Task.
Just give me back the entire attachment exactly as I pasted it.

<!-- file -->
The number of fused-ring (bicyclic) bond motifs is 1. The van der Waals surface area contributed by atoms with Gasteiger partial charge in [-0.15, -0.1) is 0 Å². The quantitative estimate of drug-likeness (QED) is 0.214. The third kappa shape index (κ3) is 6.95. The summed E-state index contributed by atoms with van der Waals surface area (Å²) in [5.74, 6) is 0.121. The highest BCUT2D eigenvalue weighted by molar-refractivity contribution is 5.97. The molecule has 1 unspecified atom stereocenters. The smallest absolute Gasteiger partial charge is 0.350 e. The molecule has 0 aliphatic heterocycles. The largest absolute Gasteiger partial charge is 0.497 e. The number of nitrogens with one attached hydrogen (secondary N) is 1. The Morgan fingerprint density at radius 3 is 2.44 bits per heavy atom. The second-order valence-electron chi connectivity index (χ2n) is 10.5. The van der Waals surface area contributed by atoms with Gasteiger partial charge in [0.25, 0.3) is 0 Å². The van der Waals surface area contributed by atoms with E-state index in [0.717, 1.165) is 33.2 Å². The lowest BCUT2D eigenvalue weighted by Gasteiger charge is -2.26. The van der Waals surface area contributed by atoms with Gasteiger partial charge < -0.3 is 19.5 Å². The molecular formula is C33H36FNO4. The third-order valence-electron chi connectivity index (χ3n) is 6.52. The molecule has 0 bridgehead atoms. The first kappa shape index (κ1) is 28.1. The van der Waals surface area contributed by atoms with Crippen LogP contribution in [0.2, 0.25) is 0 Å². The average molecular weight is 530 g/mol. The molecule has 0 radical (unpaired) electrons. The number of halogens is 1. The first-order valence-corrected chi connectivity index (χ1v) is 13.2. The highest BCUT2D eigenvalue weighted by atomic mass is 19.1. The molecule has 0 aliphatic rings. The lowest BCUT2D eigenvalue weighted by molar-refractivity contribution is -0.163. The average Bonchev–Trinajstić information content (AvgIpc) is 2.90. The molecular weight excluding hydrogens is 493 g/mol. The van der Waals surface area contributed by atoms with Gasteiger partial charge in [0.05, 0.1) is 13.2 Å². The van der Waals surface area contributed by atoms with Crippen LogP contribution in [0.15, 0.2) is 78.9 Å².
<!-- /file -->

The number of fused-ring (bicyclic) bond motifs is 1. The van der Waals surface area contributed by atoms with Gasteiger partial charge in [-0.15, -0.1) is 0 Å². The quantitative estimate of drug-likeness (QED) is 0.214. The third kappa shape index (κ3) is 6.95. The summed E-state index contributed by atoms with van der Waals surface area (Å²) in [5.74, 6) is 0.121. The highest BCUT2D eigenvalue weighted by molar-refractivity contribution is 5.97. The molecule has 1 unspecified atom stereocenters. The smallest absolute Gasteiger partial charge is 0.350 e. The molecule has 0 aliphatic heterocycles. The largest absolute Gasteiger partial charge is 0.497 e. The number of nitrogens with one attached hydrogen (secondary N) is 1. The Morgan fingerprint density at radius 3 is 2.44 bits per heavy atom. The second-order valence-electron chi connectivity index (χ2n) is 10.5. The van der Waals surface area contributed by atoms with Gasteiger partial charge in [0.25, 0.3) is 0 Å². The van der Waals surface area contributed by atoms with E-state index in [0.717, 1.165) is 33.2 Å². The lowest BCUT2D eigenvalue weighted by Gasteiger charge is -2.26. The van der Waals surface area contributed by atoms with Gasteiger partial charge < -0.3 is 19.5 Å². The molecular formula is C33H36FNO4. The third-order valence-electron chi connectivity index (χ3n) is 6.52. The molecule has 0 bridgehead atoms. The first kappa shape index (κ1) is 28.1. The van der Waals surface area contributed by atoms with Crippen LogP contribution in [0.2, 0.25) is 0 Å². The average molecular weight is 530 g/mol. The molecule has 0 radical (unpaired) electrons. The number of halogens is 1. The first-order valence-corrected chi connectivity index (χ1v) is 13.2. The highest BCUT2D eigenvalue weighted by atomic mass is 19.1. The molecule has 0 aliphatic rings. The lowest BCUT2D eigenvalue weighted by molar-refractivity contribution is -0.163. The average Bonchev–Trinajstić information content (AvgIpc) is 2.90. The molecular weight excluding hydrogens is 493 g/mol. The van der Waals surface area contributed by atoms with Gasteiger partial charge in [0.05, 0.1) is 13.2 Å². The van der Waals surface area contributed by atoms with Crippen LogP contribution in [0.15, 0.2) is 78.9 Å².